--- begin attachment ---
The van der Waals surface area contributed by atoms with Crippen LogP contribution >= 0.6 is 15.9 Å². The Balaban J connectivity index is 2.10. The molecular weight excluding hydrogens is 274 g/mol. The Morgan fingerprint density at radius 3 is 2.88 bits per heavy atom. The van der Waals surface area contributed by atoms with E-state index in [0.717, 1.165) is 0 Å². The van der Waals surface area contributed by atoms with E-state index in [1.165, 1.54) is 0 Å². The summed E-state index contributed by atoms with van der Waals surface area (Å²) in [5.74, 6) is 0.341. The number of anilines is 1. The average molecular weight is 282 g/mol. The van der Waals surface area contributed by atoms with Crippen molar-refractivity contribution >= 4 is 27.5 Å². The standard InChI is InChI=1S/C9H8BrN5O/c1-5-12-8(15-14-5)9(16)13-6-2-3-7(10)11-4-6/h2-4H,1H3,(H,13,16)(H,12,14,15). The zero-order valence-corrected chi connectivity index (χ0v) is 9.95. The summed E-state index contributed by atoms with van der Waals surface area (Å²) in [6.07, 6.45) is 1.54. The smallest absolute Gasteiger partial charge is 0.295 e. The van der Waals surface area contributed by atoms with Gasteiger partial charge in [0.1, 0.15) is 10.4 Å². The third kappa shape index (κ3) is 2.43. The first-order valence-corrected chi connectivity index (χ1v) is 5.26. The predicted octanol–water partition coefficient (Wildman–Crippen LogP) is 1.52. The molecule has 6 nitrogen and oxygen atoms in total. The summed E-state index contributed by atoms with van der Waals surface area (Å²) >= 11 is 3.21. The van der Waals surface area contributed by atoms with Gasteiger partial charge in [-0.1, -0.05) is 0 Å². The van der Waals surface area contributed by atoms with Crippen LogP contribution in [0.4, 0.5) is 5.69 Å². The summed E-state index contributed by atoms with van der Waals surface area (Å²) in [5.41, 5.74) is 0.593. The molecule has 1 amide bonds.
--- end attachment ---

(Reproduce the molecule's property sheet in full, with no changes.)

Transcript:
The van der Waals surface area contributed by atoms with Crippen LogP contribution >= 0.6 is 15.9 Å². The Balaban J connectivity index is 2.10. The molecular weight excluding hydrogens is 274 g/mol. The Morgan fingerprint density at radius 3 is 2.88 bits per heavy atom. The van der Waals surface area contributed by atoms with E-state index in [0.717, 1.165) is 0 Å². The van der Waals surface area contributed by atoms with E-state index in [1.165, 1.54) is 0 Å². The summed E-state index contributed by atoms with van der Waals surface area (Å²) in [5.74, 6) is 0.341. The number of anilines is 1. The average molecular weight is 282 g/mol. The van der Waals surface area contributed by atoms with Crippen molar-refractivity contribution >= 4 is 27.5 Å². The standard InChI is InChI=1S/C9H8BrN5O/c1-5-12-8(15-14-5)9(16)13-6-2-3-7(10)11-4-6/h2-4H,1H3,(H,13,16)(H,12,14,15). The zero-order valence-corrected chi connectivity index (χ0v) is 9.95. The summed E-state index contributed by atoms with van der Waals surface area (Å²) in [6.07, 6.45) is 1.54. The smallest absolute Gasteiger partial charge is 0.295 e. The van der Waals surface area contributed by atoms with Gasteiger partial charge in [0.1, 0.15) is 10.4 Å². The third kappa shape index (κ3) is 2.43. The first-order valence-corrected chi connectivity index (χ1v) is 5.26. The predicted octanol–water partition coefficient (Wildman–Crippen LogP) is 1.52. The molecule has 6 nitrogen and oxygen atoms in total. The summed E-state index contributed by atoms with van der Waals surface area (Å²) >= 11 is 3.21. The van der Waals surface area contributed by atoms with Gasteiger partial charge in [-0.1, -0.05) is 0 Å². The van der Waals surface area contributed by atoms with Crippen LogP contribution in [0.4, 0.5) is 5.69 Å². The summed E-state index contributed by atoms with van der Waals surface area (Å²) in [5.41, 5.74) is 0.593. The molecule has 1 amide bonds.